The effects of cocaine on social skills are often negative, as a person who abuses this drug will actually find socializing less enjoyable.
Article at a Glance:
People may begin to use cocaine to help them feel more social at parties and other social gatherings, but over time, it can interfere with social functioning.
Short-term effects of cocaine use include extreme happiness and increased energy, which may make people feel more sociable, but cocaine can also make people paranoid and violent, which has a negative effect on social interactions.
Cocaine abuse can change a person’s behavior and personality in ways that make it difficult to connect with others, making social interactions less enjoyable.
The Cocaine Party & Lifestyle
In active cocaine addiction, most users believe that using enhances their social experiences. For me, I looked at cocaine as a necessity to my partying because I thought it fueled my ability to drink more, feel cooler and engage in more spontaneous behavior and conversation.
When you first start using cocaine, especially for its social effects, it can appear that it’s helping you make new relationships and increasing your chances for fun. Cocaine’s effects can make people feel like they are invincible but over time, as addiction develops, cocaine use can actually interfere with social functioning.
Social Effects of Cocaine Use
According to the National Institute on Drug Abuse (NIDA), cocaine can increase energy levels and produce extreme happiness, but it can also cause the following unpleasant side effects over the short-term like:
- Extreme sensitivity to noises and sights
- Irritable behavior
- Bizarre and violent behavior when taken in large doses
With long-term use, a person who abuses cocaine may become extremely paranoid and experience hallucinations, which may make them appear out of touch with reality and lead to difficulty interacting with others. While a person may become more gregarious after a dose of cocaine, addiction is likely to have negative effects on social skills, especially if the person becomes suspicious of others and engages in potentially violent behavior.
7 Social Consequences of Cocaine
After getting sober and reflecting on my cocaine use, I realized how horrible it actually is for creating connections with others in a genuine way. Cocaine is truly not a benefit to socializing, contrary to popular belief.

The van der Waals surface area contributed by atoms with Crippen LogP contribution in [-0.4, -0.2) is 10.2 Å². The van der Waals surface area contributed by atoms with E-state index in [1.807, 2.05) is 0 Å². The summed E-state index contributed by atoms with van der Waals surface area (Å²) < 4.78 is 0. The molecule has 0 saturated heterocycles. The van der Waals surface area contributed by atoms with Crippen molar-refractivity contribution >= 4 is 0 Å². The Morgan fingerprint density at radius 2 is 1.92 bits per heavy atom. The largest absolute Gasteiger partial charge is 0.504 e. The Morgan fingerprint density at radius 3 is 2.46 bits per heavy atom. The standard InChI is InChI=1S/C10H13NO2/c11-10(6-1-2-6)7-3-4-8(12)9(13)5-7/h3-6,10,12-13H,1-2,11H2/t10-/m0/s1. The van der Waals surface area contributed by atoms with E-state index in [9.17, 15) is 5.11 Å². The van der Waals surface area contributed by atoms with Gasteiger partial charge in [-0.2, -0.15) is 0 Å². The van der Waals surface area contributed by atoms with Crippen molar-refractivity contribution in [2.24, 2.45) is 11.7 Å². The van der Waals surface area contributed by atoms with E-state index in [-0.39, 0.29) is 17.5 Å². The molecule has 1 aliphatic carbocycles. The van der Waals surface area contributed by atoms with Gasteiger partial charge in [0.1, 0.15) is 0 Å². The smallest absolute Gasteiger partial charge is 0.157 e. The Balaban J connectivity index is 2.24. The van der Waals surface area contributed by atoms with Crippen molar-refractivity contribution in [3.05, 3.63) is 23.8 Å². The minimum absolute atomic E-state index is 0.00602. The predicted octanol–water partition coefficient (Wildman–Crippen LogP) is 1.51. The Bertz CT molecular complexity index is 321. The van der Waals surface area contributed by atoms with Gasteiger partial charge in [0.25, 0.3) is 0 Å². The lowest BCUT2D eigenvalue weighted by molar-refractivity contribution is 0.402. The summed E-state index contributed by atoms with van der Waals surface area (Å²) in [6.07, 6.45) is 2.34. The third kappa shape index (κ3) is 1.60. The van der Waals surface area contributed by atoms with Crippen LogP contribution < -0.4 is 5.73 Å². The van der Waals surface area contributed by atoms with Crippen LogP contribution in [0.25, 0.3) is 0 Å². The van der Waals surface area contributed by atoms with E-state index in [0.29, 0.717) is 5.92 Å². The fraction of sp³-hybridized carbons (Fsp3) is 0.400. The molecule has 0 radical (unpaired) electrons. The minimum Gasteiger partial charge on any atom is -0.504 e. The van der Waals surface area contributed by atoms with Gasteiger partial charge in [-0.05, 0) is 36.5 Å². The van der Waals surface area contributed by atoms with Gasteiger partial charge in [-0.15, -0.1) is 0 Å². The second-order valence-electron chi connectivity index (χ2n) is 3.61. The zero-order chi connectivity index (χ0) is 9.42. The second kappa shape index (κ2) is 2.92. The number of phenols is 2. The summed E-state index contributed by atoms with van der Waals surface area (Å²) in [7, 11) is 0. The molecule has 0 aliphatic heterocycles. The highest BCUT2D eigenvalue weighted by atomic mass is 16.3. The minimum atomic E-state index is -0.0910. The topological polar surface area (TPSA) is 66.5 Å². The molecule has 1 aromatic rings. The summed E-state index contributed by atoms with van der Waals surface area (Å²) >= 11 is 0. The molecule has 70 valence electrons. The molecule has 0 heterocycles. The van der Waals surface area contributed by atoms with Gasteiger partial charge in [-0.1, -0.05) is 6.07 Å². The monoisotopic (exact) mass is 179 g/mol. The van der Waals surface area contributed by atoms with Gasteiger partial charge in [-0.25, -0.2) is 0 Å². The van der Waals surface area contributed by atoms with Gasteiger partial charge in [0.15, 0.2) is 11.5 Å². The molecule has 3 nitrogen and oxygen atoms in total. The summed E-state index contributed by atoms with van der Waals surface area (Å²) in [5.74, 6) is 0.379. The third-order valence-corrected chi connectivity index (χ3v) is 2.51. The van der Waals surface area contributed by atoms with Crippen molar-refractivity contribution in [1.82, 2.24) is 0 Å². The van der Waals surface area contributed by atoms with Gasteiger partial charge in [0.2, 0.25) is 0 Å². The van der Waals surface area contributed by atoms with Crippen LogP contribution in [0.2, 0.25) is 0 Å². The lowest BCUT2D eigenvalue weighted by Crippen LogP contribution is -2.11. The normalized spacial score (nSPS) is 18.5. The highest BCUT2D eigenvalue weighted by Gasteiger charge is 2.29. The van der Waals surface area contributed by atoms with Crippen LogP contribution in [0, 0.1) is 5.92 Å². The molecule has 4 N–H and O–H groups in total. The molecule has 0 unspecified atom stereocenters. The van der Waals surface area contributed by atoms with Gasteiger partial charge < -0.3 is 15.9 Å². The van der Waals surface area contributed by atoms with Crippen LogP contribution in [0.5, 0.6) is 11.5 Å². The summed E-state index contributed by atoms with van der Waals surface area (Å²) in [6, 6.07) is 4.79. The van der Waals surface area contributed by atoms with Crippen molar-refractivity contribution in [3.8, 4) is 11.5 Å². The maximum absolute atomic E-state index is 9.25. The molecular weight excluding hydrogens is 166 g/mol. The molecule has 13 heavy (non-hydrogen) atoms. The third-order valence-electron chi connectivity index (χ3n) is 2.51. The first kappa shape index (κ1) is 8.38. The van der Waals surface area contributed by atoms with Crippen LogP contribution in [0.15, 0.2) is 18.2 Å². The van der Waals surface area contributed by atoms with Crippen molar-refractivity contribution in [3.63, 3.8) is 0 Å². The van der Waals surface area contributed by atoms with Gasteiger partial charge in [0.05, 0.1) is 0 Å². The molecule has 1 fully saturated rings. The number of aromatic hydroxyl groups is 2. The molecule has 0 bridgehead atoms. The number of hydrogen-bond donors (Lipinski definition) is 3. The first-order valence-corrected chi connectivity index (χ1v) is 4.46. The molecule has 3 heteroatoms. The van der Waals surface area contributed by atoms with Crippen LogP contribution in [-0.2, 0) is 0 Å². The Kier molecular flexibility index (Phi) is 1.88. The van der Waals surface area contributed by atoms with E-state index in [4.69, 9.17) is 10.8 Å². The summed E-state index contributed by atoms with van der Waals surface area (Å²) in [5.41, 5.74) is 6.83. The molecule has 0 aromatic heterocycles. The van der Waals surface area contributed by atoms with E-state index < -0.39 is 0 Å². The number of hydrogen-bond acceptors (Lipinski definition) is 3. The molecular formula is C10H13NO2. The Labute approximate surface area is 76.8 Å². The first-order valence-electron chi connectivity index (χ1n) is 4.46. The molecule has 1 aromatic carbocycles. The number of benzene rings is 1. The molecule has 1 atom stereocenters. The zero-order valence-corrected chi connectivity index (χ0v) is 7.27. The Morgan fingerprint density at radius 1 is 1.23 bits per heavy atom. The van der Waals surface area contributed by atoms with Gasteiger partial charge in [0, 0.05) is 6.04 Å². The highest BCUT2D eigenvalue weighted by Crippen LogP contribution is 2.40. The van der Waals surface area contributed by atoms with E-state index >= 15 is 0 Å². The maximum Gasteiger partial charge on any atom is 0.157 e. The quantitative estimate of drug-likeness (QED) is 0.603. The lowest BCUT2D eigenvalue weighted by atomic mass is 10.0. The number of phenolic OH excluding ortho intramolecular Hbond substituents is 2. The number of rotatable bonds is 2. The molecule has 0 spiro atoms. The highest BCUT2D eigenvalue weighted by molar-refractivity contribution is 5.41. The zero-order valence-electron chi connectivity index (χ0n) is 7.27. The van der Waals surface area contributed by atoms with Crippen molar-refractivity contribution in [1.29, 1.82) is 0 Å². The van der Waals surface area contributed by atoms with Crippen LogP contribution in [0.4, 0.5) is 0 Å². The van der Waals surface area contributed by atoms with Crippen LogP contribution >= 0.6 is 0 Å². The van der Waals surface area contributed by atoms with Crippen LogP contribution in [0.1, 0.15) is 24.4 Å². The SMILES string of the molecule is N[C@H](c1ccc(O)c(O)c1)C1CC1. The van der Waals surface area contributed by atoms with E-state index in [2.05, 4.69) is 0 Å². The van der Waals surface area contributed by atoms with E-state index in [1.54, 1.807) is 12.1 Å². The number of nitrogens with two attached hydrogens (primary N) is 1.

Here are some reasons why.
As people drink and use cocaine together, they cross paths with others doing the same. If you use cocaine, you are likely to find yourself in random places, with random people, having random conversations. These people can feel like friends, and they are usually nice people.
The issue is that party friends are not often real friends and, when the party is over they are typically not who you interact with on a regular basis outside of the party. They are not the people you call when life knocks you down or you need a helping hand. The friendships you tend to make under the influence of cocaine are not the same friendships you will call on when things get tough or life happens.
I remember after getting sober I realized that a lot of the “friends” I thought I had were nowhere to be found. This is actually a blessing because one of the key rules of recovery is to avoid the people associated with your drug use, so forming lasting friendships with those you used to use cocaine with is not advisable.
Let’s be honest; we are all seeking connection in our lives. This is a huge factor in why people drink and use cocaine in the first place. People use because they are looking to connect with others and themselves in ways they don’t realize they can without substances.
The problem with socializing with cocaine is that you make inauthentic connections with people that often are disguised as the intimate type of connection we are all truly looking for in life.
I can think back to so many times that I thought I was having engaging conversations with others, but in the end, I realized it was just the drugs talking. While I value everyone I met on my party path and believe we connected on the level of sharing a high together, I know now that the connections I thought I was making weren’t the authentic kind I really desired.
Being sober has helped me to see what true authentic connection with others feels like and has shown me the stark contrast between these kinds of connections and the ones I made while I was using cocaine. I can only think of a handful of people who I used to party with who I still am in contact with to this day, 9 years later. This goes to show you that those connections weren’t the ones I would take with me on my life journey.
Along with the rush from cocaine also comes the complimentary anxiety. It happens while you are in social settings, and it also happens when you start to come down from a cocaine binge. If you have social anxiety, you feel a level of anxiousness that takes you out of the moment in most settings and conversations. It can be extremely distracting and can make you talk over people or lose attention very quickly. It takes away from socializing because anxiety can consume a person’s thoughts.
Not only that, but as you come down and experience withdrawal after a cocaine binge, it makes your interactions harder because you experience anxiety on that side of the drug too, which can make users moody and irritable.